Counterfeats’ first chapter tells of how Smart fulfilled a lifelong wish to visit Uluru, the sacred mountain in the heart of the Australian outback. The dream of seeing Uluru dates to Smart’s boyhood, when he read an adventure tale in which a young explorer gets lost in a dust storm on his way from Darwin to Alice Springs. An aboriginal girl saves the man and opens his eyes to the stark beauty of native lifeways and the sacred “dreamtime.” A romance ensues before the girl and her tribe strike camp and retreat deeper into the outback, away from the invading whites. Or perhaps, the story suggests, the girl and her people were only a dream in the young man’s feverish mind? Smart dwells at length on this haunting childhood story as well as on other adolescent inspirations, including the stock images and bland copy of a well-thumbed National Geographic. For pages on end we watch over Smart’s shoulder as he consults the yellowed texts. As for his own journey, however, Smart has nothing to tell; the author had all memories erased through hypnosis on his return to the US. As a result, it’s as if the journey never happened, or it were a dream forever lost to memory. Apparently, though, Smart may have had a romance of his own in the outback; letters sent to him by a young woman in the Kimberleys suggest that Smart had promised her he’d return to start a new life. He may even have proposed to the girl. The author quotes from these private letters as if they were mere fables to be shelved alongside his childhood reading.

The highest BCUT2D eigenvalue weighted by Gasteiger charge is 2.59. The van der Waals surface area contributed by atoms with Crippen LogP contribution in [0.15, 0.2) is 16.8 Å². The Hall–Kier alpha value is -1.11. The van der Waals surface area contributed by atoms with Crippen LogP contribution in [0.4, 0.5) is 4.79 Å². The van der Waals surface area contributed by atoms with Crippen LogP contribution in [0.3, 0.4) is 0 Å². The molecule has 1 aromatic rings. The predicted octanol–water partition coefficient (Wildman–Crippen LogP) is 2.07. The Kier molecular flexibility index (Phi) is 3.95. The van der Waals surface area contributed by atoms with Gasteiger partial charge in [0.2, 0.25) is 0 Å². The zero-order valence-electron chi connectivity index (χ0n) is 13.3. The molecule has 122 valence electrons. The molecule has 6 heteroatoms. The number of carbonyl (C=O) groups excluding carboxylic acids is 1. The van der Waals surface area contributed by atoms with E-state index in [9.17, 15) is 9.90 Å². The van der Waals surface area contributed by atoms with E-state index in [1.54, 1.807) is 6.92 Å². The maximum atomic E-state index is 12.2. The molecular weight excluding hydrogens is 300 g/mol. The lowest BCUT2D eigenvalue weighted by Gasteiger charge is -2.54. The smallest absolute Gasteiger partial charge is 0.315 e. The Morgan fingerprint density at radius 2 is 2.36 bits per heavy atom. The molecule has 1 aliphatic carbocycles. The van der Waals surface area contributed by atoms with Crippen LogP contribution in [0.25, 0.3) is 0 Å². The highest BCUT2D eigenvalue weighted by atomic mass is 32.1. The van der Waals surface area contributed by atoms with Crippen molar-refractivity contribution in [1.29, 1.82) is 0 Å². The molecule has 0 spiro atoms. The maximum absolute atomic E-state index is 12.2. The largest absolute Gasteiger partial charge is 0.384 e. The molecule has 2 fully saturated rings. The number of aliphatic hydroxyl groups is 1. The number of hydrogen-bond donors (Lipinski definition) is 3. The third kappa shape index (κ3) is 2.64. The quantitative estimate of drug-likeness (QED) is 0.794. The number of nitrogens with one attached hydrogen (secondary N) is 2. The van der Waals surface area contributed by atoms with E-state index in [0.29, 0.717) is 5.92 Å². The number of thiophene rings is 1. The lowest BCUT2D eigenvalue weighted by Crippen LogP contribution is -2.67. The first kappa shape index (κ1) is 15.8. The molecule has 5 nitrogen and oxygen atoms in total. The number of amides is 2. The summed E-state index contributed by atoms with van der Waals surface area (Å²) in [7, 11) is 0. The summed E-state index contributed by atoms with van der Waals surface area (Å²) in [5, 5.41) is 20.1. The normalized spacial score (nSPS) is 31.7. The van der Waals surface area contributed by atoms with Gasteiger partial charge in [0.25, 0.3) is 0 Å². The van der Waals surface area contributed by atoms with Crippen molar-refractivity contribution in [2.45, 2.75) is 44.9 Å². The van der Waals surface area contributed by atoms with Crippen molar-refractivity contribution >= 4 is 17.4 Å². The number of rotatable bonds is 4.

In one of Smart’s most elaborate “counterfeats” the author devoted six years to mastering an obscure language only to unlearn it afterward. Smart specifically chose to study Breton, a Celtic tongue and linguistic anomaly in France, due to its threatened and declining status. A common thread links these two “counterfeats,” for in Brittany as in Australia Smart pursues the far-flung scraps of his Anglo-Irish heritage. In each case, though, the journey of discovery is only a prelude to its abolition. Three years after he lodged with a Breton-speaking family in the town of Néant – the name, improbable as it may seem, means “nothingness” – Smart returns to stay with them, utterly incapable now of verbal communication. Reduced to a state of “bestial immanence” (94), surrounded by meaningless human sounds and stupefied by self-imposed restrictions on his activity, Smart comes closest to his desired condition of placid ignorance. In this way, Smart outlives his Breton self, anticipating both his own future end and that of the language itself, possibly doomed to disappearance or at best a folkloric limbo.